Changes in Health Care and Medical Leave Benefits Announced

submitted by the Benefits Office

Health Care
Due to a significant increase in projected health care costs, an increase in the tuition across campus and the recent reduction in Michigan Tech's funding from the State of Michigan, a revised program will be implemented on Jan. 1. Health-care costs are expected to rise by an estimated $833,000 in 2012, necessitating the changes outlined below. Benefits Office staff will explain the changes at nine campus forums scheduled through the end of November.

Here is a summary of the changes:

In the PPO plan, the employee's share of the premium cost will remain at 20 percent, while the deductible for individuals will increase from $500 to $1,000; and the deductible for families will increase from $1,000 to $2,000. As well, the out-of-pocket maximum for individuals will increase from $1,500 to $2,200, while the out-of-pocket maximum for families will increase from $3,000 to $4,400.

Changes to the HSA plan include a reduction to Michigan Tech's HSA contribution for individuals from $750 to $400; and a reduction for families from $1,500 to $800. The contribution will be deposited into the employee's account in January.

There will be no changes to the dental and vision plans; the employee premiums will remain the same.

All benefit-eligible employees must complete the enrollment process for 2012. If this is not completed, employees will be enrolled in the default plans (HSA, continue current dental/vision plan option, and no Flexible Spending Accounts).

Tech Select will start Monday, Nov. 14, and run through Dec. 6. For questions, a schedule of forums and more information, visit the Benefits website.

New Medical Leave Policies
New policies for medical-related absences will also be implemented on Jan. 1.

A Medical Leave Group comprised of 12 faculty and staff developed a proposal after extensive research and discussion that has been approved by President Glen Mroz.

The Medical Leave Group was asked to review and recommend a comprehensive and consistent medical leave policy to help provide seamless coverage to new and long-term employees and to protect University departments from the financial liability of extended time off.

Three guiding principles framed the medical leave review:
* Protect faculty and staff
* Protect the University by limiting liability
* Minimize the difficulty in managing medical-related leaves

The group wanted to ensure these changes were "simple, fair, and efficient," according to Renee Hiller, director of benefits services.

The group addressed
* Sick-leave insurance
* Short-term disability (replaces current Voluntary Sick Leave Pool)
* Long-term disability (unchanged)
* Maternity leave

Sick Leave
Current policy: Employees accrue four hours per pay period; that is, 13 days after a year up to a maximum of 132 days or 1,056 hours.

New policy: Employees will get 13 days or 104 hours on Jan. 1 (pro-rated for part-time employees). Employees can carry over up to 60 days or 480 hours of sick leave. Current employees will be able to carry over up to the maximum of 60 days or 480 hours once the policy is effective Jan. 1.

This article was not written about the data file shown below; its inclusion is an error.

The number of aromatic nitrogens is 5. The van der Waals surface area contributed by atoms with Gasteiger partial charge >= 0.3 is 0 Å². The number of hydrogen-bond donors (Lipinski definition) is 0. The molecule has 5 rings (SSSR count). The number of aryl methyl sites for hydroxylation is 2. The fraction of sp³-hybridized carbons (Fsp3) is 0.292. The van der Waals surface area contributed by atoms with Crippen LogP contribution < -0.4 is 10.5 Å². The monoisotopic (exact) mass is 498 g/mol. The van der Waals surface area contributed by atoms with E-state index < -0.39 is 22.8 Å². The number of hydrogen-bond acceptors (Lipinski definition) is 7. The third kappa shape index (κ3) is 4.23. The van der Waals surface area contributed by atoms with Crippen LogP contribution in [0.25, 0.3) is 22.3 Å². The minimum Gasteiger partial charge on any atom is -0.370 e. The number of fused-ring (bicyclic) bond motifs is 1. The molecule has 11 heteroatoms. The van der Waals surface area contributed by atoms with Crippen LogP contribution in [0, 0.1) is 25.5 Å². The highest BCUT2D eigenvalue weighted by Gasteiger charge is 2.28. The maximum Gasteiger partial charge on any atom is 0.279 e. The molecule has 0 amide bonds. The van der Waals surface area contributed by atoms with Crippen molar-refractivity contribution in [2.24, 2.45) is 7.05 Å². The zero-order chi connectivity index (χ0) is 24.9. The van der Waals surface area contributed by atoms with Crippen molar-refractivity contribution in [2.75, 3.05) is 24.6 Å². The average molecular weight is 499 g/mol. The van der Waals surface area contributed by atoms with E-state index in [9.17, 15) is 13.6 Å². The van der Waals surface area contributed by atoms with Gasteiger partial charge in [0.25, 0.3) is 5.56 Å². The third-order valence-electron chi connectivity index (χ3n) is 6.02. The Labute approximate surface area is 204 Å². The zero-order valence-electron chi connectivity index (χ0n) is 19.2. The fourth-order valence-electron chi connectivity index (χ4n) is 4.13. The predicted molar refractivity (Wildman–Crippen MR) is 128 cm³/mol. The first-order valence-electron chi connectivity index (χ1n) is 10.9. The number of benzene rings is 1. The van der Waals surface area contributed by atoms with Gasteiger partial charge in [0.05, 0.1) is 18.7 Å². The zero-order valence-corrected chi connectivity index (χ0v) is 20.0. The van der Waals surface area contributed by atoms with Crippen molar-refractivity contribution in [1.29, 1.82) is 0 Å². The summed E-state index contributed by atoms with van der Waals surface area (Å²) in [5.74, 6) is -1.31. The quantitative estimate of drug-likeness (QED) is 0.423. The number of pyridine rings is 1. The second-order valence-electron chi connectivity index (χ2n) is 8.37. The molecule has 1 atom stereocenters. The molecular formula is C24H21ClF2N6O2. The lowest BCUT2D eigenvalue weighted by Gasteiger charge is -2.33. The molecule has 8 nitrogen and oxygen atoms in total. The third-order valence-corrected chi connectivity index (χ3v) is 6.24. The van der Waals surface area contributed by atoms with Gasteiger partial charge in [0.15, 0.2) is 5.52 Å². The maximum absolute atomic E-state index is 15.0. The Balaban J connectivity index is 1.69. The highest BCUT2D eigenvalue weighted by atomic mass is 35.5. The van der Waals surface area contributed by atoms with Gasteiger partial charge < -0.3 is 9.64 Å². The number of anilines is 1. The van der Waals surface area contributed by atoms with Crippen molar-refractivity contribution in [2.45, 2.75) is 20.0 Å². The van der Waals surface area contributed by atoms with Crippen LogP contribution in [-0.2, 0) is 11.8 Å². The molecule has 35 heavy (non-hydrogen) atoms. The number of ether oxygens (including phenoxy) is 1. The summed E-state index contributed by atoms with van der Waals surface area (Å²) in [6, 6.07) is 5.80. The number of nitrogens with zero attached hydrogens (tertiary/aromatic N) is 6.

Reason for the change: introduction of a short-term disability policy will cover employee illness/injury for an extended time off.

Short-term Disability
Current policy: Voluntary Sick Leave Pool (VSLP) covers only catastrophic illness or injury and is accessible after a six-week waiting period.

New policy: Short-term Disability insurance through MetLife that will be paid by Michigan Tech for all benefits-eligible employees. The benefit will have a 14-calendar day (two week) waiting period and a 70 percent salary benefit. Employees will be provided the choice if the benefit will be taxable.

Reason for the change: Increasing number of employees are left unprotected when faced with an extended medical leave due to the increase of new hires over the past several years. Departments were continuing to pay for the extended time off, leaving little budget to help hire a temporary replacement. This policy will provide

* broader coverage that will not be limited to catastrophic
* a shorter waiting period (14 calendar days)
* an immediate and automatic enrollment

and will be paid centrally by Michigan Tech, relieving departments of that cost.

Long-term Disability
Short-term disability can last up to six months; then long-term disability is available. There will be no changes in the long-term disability policy.

Maternity Leave
Maternity leave, funded centrally, provides the following paid leave for birth mothers:

* Six weeks paid; full-semester pay for faculty, who are relieved of teaching duties.

* Staff may work out a part-time return to work to equate to six weeks.

* Includes adoption by the primary caregiver for children under age seven not attending school full time.

These changes will be explained in detail during the open enrollment forums starting Nov. 14. For more information, please see the presentation here.

Disaster Drill Scheduled at Michigan Tech Today, Nov. 10

This afternoon Michigan Tech will stage an exercise simulating a disaster on campus. The mock disaster is designed to help the University and community emergency services prepare to respond to a real emergency.